On top of the storage news this week we saw the demise of COPAN Systems; or did
we? It really isn’t quite clear as to what has been going on over at as we have yet to
get any confirmation from within the industry.
Bill Mottram, a managing partner
at Veridictus Associates, and fellow Coloradan such as myself, was unable to contact the Colorado company for comment. Concrete information is hard to find regarding but we were able to
put a few pieces together from across the social sphere:
- LinkedIn profiles have been cropping up that mark their end of employment date as December 2009.
- Very little information is flowing in Twitterville but what quotes we were able to find further hint at the failure of COPAN.
- Mike Davis: “COPAN definitely in shut-down mode. Too bad, would have been a great OEM technology. IMHO got hung up with high cost and custom hardware.”
- Bill Mottram: “COPAN System closes their doors.”
- Additional comments to Bill Mottram’s post on the Demise of COPAN Systems by anonymous users would make one wonder if former COPAN employees are starting to vent a little steam–pointing to the rumored failure:
- Anonymous #1: Think you will be writing another obit soon for another storage start-up that has many of the same problems that COPAN had. This one though has burned through more than 1/2 billion dollars and still burning cash. With profitability 4+ years of shipping product, their destiny is out of their hands in the rapidly consolidating storage market. Who will bottom
fish on them when its said and done?
- Anonymous #2: While all the points raised in this post are accurate, there is only one reason Copan failed… the cost was way, way too high – ridiculously high with very little relative value next to other disk vendors.
Regardless of the eminent failure of COPAN,the underlying question that seems to be knocking on death’s door is whether or not MAID technology is viable. It seems to me, and to companies such as Nexsan, that deployment of MAID within the confines of what was initially perceived by
the research team at the University of Colorado lacks key components that take into consideration how most corporate applications operate.
Specifically, allowing for only 25% of drives in the array to be powered on at
any one time resulted in unacceptable application wait times as drives had to
be powered up. Clearly other implementations of MAID such as the AutoMAID technology available from Nexsan Technologies, with its MAID 2.0 implementation and allowing 100% of the drives in a Nexsan storage system to operate at full power helps in eliminating the inordinate response time delays caused by the “power up” design inherent in MAID 1.0 implementations.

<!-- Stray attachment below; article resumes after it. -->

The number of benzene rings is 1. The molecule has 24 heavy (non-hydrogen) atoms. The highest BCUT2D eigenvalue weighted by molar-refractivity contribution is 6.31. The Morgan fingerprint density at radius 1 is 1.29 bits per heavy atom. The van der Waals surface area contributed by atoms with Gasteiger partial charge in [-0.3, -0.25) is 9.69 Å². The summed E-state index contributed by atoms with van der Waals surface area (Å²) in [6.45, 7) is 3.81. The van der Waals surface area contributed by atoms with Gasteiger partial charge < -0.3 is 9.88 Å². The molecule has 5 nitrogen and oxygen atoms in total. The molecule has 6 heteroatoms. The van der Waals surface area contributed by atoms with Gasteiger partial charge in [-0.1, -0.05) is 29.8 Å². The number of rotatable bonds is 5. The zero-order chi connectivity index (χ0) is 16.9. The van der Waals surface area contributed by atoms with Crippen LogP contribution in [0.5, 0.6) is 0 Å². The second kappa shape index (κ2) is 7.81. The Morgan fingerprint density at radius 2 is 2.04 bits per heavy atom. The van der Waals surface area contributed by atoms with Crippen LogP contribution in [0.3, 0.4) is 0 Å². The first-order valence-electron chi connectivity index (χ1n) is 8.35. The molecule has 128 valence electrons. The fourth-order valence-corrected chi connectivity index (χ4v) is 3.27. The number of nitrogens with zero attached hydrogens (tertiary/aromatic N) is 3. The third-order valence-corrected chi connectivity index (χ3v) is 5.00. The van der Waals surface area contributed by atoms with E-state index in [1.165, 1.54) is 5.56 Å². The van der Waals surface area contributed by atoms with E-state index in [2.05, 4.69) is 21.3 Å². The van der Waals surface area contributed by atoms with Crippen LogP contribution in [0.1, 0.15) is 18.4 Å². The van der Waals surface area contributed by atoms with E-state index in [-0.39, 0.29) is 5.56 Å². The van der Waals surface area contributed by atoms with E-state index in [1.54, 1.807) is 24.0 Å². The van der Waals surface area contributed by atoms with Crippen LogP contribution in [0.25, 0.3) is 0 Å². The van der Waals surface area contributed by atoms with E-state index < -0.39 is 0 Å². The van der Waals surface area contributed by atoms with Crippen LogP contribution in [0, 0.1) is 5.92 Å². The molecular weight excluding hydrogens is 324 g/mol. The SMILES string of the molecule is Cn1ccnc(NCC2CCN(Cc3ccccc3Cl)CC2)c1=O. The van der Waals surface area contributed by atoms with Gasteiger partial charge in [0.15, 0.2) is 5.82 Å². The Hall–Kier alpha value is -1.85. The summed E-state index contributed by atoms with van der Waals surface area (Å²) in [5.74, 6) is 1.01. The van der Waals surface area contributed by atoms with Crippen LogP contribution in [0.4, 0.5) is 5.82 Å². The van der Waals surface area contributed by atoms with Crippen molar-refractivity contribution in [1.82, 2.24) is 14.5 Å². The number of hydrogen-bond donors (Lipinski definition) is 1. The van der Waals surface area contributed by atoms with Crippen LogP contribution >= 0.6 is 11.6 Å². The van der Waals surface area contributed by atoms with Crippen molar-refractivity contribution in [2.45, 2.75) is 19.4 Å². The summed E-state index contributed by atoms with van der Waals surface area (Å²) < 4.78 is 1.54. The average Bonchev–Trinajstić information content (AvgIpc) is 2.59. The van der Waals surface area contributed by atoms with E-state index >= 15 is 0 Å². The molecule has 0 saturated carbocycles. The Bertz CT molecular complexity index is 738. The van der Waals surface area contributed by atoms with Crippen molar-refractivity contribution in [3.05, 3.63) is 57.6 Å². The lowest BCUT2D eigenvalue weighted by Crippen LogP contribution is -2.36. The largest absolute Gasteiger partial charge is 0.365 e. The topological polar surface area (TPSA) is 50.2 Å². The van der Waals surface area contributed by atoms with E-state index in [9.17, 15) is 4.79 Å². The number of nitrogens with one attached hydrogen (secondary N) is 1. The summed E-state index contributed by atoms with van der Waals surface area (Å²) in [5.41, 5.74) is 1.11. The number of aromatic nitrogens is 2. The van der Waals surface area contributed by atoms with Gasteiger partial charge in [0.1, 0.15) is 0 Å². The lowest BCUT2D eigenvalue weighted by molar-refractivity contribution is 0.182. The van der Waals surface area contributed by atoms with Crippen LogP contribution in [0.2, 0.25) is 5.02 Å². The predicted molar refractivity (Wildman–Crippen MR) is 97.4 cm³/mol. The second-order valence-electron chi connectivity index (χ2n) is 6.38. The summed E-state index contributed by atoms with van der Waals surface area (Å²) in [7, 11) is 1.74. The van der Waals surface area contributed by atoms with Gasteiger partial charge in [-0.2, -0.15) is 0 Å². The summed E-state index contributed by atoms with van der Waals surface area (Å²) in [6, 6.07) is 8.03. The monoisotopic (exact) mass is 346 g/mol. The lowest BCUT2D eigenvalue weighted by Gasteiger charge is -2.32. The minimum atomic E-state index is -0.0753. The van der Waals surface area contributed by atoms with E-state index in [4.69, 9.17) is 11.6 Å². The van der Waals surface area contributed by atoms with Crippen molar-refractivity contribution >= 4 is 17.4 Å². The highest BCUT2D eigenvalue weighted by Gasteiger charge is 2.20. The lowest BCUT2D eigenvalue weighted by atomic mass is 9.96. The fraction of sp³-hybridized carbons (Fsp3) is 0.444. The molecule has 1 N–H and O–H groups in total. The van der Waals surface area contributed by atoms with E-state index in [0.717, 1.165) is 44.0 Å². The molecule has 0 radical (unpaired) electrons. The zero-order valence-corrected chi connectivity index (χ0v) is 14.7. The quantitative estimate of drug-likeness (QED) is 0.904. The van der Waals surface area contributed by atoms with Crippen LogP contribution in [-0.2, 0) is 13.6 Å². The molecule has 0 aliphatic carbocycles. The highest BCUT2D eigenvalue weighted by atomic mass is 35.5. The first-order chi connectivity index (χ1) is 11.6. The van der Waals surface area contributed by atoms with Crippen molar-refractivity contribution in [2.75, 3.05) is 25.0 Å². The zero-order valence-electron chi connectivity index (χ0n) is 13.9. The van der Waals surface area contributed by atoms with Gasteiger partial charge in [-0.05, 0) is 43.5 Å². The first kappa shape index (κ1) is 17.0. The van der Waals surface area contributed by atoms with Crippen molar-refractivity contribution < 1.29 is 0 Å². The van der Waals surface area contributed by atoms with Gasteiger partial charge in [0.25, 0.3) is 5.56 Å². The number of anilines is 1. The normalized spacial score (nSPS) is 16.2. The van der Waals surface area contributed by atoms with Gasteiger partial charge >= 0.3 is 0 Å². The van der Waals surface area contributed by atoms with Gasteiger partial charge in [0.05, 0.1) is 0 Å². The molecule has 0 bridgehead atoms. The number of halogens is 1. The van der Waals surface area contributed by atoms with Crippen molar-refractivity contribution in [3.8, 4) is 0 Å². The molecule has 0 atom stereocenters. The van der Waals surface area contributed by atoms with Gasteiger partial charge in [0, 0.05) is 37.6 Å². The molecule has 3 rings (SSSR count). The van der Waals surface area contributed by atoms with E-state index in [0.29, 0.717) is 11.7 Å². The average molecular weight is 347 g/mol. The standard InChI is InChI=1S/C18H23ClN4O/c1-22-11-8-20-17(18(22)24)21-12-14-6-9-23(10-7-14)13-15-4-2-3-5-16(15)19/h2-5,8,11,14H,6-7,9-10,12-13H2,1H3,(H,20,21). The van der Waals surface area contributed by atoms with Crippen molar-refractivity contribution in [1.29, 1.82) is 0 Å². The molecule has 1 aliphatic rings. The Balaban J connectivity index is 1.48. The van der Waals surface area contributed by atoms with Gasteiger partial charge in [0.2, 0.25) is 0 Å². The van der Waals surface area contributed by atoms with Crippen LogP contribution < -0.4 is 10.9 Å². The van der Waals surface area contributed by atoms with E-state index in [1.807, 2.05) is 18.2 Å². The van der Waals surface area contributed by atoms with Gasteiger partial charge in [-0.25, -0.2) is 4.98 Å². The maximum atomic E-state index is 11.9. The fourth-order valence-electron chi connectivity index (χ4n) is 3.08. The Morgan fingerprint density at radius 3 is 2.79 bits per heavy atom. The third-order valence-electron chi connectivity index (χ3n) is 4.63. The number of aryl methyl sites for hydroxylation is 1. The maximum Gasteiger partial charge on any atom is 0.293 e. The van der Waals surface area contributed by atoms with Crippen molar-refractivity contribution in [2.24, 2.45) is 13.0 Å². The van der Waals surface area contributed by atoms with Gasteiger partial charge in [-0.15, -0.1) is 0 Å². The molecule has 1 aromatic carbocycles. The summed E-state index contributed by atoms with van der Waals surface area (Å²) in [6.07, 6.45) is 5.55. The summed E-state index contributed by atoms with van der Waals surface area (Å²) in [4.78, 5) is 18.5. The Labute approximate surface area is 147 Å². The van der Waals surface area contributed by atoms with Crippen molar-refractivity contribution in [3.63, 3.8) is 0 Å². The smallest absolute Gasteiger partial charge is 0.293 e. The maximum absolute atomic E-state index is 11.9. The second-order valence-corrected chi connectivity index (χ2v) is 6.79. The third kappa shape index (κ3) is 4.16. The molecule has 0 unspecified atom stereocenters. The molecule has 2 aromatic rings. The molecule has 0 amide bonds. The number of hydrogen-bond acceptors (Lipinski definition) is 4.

And while virtualization isn’t “new” news I was a bit taken back by a statistic put
out by Gartner that stated only 16% of workloads are currently running on
virtual machines. Additional statements made, such as server virtualization is
not yet widely implemented makes me wonder when virtualization will BECOME
Pointing to the future, it would seem that come 2012, as predicted by
Gartner, virtualization will approach the proverbial hump where 50% of the
workloads will be running on virtual machines.
But will that be the big news?
Probably so but I’d venture to say, within the trenches, that the conversion
from physical to virtual and the sharing of virtual resources between physical
and virtual servers will be just as big.
Let’s face it, applications, such as
disaster recovery implementations, are extremely tightly coupled to the
physical servers they protect. Prying those applications off physical servers
and deploying within a virtual environment will be difficult.
Within a DCIG blog post, “Disaster Recovery is Definitely a “Start Small but Think Big” Application when it comes to Virtualization” we provided a nice list of the characteristics that
disaster recovery software, and other applications, should have in order to survive the
Because physical servers will probably always exist, key characteristics revolved around support for both physical and virtual environments, be OS agnostic, support heterogeneous applications, servers, and storage, and provide for the sharing of information across all environments.
Standing out in the above mentioned post was InMage with a software-based solution that meets these complex new requirements without imposing management complexities.
InMage’s collection of next generation data protection technologies such that it delivers in a “4 in 1” disaster recovery solution (backup, high availability,
fail over, and replication) recovers data and applications either locally or remotely for both physical and virtual machines. And the best advice for going virtual has always been to “start small” but “think big”; meaning that you may find very few recovery applications that meet the requirements for physical and virtual environments at the same time.
InMage stands out as a notable exception to this current DR reality that all sized organizations
must eventually confront as they go virtual.
Well, that’s the news that caught my eye this week.
Have a great weekend!